2. The applicant Hanuman Prasad has now come to this Court in revision and it is urged on his behalf that he could not have been impleaded as a legal representative of the deceased without a notice being served upon him and that by his being impleaded in that manner he is likely to be greatly prejudiced as he will not be in a position to examine himself as a witness or to produce other evidence before the learned Munsif or in subsequent proceeding before the learned Magistrate.

3. Sub-section (7) of Section 145 Cr.P.C. reads like this:

When any party to any such proceeding dies, the Magistrate may cause the legal representative of the deceased party to be made a party to the proceedings and shall thereupon continue the inquiry and if any question arises as to who the legal representative of a deceased party for the purpose of such proceeding is, all persons claiming to be representatives of the deceased party shall be made parties thereto.

It will be noticed that there is no provision in it requiring notice to be served on any person who is to be impleaded as a legal representative of a deceased party. The sub-section expressly provides that if there is a dispute as to who is the legal representative of the deceased, it need not be decided. All the persons claiming to be such representatives, will be made parties. When the sub-section itself does not provide for the issuing of a notice to a person before he is to be impleaded as a legal representative of the deceased party the applicant cannot make a grievance of the fact that a notice was not issued to him before he was brought on record. It is not contended by him that he is not the legal representative of the deceased. It is conceded that he being one of the three sons of the deceased was liable to be brought on record as his legal representative.

4. Learned Counsel for the applicant however urged that had the applicant been given notice, to show cause he may have appeared and filed affidavits under Sub-section (1) of Section 145. Without doing that it will not be possible for him to produce evidence under Sub-section (1A) of Section 146 before the Munsif.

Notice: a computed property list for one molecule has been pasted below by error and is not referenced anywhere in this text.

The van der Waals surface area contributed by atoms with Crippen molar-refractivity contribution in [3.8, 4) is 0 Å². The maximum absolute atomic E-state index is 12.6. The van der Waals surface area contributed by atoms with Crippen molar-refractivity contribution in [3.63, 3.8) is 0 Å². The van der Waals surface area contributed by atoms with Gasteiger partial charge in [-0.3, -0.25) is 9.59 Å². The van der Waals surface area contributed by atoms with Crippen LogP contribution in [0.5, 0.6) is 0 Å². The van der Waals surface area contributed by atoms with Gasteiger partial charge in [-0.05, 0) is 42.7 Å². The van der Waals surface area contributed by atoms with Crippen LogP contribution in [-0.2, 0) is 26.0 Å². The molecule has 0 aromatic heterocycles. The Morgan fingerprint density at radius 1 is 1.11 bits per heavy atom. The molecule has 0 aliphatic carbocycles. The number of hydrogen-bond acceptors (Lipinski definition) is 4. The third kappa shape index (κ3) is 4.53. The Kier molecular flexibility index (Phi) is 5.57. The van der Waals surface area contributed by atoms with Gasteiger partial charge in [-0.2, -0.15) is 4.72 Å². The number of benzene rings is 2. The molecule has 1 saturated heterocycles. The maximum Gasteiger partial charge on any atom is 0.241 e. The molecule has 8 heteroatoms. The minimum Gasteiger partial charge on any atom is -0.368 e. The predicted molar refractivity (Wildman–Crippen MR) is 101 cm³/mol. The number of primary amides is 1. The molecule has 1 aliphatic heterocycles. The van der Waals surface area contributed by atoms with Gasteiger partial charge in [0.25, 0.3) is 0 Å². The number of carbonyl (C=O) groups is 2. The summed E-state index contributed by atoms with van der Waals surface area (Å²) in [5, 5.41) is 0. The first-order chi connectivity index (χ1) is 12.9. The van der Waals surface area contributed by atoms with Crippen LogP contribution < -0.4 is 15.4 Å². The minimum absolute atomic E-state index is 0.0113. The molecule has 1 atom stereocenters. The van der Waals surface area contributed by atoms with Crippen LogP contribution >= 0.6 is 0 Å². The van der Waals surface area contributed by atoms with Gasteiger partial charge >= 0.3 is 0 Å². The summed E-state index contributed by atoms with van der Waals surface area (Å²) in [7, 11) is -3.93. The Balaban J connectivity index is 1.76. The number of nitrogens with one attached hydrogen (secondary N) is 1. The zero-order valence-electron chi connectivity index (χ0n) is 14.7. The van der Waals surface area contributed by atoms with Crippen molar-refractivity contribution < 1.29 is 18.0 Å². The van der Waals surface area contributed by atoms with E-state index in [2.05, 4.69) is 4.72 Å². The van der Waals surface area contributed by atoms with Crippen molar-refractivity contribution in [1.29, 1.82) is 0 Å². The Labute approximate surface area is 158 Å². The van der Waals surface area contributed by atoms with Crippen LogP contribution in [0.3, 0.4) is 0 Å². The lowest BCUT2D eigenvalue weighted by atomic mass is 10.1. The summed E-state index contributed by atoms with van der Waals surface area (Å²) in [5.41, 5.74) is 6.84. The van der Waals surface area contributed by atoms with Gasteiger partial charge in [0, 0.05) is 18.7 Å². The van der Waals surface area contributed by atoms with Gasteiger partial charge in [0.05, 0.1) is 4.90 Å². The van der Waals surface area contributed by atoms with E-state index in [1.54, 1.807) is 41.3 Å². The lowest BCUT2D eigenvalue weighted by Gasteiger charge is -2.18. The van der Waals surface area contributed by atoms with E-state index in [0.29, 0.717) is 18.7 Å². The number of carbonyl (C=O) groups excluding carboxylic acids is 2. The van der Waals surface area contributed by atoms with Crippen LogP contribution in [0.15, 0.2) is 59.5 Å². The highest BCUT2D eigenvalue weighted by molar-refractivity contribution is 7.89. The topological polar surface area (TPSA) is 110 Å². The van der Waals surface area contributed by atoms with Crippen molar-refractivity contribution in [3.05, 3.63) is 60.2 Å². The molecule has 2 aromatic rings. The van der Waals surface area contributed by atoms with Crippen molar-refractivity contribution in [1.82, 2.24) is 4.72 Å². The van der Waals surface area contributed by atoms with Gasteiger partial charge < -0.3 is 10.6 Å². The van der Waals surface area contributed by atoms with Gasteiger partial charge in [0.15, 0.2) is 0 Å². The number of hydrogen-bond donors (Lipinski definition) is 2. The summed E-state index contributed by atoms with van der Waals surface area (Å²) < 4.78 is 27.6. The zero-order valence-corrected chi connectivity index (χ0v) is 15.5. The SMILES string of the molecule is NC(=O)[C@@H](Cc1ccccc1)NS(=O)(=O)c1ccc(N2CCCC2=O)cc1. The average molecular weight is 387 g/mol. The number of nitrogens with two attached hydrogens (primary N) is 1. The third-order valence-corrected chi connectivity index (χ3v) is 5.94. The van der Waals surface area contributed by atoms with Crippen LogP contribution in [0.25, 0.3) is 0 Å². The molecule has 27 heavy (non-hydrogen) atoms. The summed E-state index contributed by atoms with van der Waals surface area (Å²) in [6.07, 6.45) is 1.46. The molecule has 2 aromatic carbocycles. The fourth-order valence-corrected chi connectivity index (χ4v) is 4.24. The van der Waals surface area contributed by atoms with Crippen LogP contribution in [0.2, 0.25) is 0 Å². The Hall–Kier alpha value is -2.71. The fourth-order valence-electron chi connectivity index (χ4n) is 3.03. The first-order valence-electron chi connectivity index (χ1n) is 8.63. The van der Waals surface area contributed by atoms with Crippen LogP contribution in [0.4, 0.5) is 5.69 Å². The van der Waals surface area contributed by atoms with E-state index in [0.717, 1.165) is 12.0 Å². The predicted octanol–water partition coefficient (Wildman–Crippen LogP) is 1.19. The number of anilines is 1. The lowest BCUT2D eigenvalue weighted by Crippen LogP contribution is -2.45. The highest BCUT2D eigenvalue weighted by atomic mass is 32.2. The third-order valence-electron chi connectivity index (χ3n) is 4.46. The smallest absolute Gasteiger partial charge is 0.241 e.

5. This argument of the learned Counsel overlooks the important fact that the words, used in Sub-section (7) of Section 145 are 'shall thereupon continue the enquiry.' These words clearly show that after the legal representatives of the deceased party had been impleaded it way not intended that the proceedings were to be re-opened and restarted from the very beginning; but the intention was that the proceedings were to continue from the stage at which the deceased party had died. That being so it cannot he claimed by the applicant that when he was brought on record the whole proceedings should have been reopened and he should have been allowed to file affidavits or Jo produce evidence under Sub-section (1) of Section 145, That stage had already passed. The only thing which the applicant could claim was that the proceedings should continue from the stage at which his predecessor-in-interest had died.

6. The apprehension that the applicant would not be in a position to examine himself or to produce evidence before the Munsif under Sub-section (1A) of Section 146 of the Code also appears to be unfounded. That sub-section rends as follows:

On receipt of any such reference, the Civil Court shall peruse the evidence on record and take such further evidence as may be produced by the parties respectively, consider the effect of sill such evidence, and after hearing the parties decide the question of possession so referred to it.